- an individual rootstock of a plant, especially of the lily of the valley: This low-growing perennial forms dense clumps from its slender pips.
- a portion of the rootstock or root of several other plants: The peony's pips are those budlike growths at the top of the tuber.
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Other definitions for pip (2 of 7)
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How to use pip in a sentence
Reddit has slightly pipped Twitter as a way for Reach’s brands to source stories, especially on its brands The Daily Star, whose audience is partial to the more bonkers, often animal-focussed stories.‘Core to the identity of the internet’: How publishers are using Reddit to brand build and drive awareness|Lucinda Southern|October 6, 2020|Digiday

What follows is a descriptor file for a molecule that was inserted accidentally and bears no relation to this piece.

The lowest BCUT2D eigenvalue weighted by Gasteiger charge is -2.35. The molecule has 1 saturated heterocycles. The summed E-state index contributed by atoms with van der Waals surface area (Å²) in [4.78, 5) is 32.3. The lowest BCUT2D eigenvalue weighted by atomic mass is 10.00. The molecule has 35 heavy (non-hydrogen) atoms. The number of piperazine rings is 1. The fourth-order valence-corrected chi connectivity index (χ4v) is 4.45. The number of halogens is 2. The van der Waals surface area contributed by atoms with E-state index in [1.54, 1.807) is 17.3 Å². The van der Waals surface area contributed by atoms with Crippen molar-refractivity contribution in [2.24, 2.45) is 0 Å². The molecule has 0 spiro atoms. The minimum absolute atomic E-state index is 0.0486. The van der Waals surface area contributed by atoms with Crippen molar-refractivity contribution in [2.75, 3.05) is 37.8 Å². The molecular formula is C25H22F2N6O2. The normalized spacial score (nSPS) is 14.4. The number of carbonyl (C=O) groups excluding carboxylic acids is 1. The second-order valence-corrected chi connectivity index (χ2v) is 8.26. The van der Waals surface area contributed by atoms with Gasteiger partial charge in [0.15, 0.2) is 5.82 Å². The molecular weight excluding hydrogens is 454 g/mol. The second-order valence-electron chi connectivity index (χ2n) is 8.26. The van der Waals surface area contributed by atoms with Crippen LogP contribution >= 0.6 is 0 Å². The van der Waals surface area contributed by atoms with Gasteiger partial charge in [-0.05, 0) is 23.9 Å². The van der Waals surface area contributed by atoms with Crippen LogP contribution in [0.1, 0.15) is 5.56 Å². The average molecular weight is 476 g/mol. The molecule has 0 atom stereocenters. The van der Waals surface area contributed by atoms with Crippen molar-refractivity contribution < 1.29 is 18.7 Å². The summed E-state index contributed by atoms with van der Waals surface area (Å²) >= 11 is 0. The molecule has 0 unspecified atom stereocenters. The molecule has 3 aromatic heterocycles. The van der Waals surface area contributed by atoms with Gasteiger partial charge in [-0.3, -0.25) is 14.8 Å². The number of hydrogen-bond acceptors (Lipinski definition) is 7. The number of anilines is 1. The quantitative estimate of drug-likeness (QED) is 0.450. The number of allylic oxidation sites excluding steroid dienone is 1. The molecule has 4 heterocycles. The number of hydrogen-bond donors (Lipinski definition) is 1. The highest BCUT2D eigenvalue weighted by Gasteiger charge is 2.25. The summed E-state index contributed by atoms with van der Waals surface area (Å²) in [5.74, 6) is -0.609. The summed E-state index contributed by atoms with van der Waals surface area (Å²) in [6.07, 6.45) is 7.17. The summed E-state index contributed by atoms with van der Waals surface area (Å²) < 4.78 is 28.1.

PIPS took effect in May 2018, the same month that GDPR finally took effect.Inside China’s unexpected quest to protect data privacy|Tate Ryan-Mosley|August 19, 2020|MIT Technology Review
The man was still thoroughly pipped about the hat and tie, and simply wouldn't rally round.
It will show you pretty well how pipped I was when I tell you that I near as a toucher put on a white tie with a dinner-jacket.
There are two young birds and one little specked egg, just pipped.
It would have pipped him a good deal to have found so much, and he was not in the ordinary way a gambler.The Good Soldier|Ford Madox Ford
Only one egg pipped, so I could glimpse the little mouth beneath!Rambles with John Burroughs|Robert John De Loach
British Dictionary definitions for pip (1 of 4)
Word Origin for pip
British Dictionary definitions for pip (2 of 4)
- a spot or single device, such as a spade, diamond, heart, or club on a playing card
- any of the spots on dice or dominoes
- (intr) to chirp; peep
- to pierce (the shell of its egg) while hatching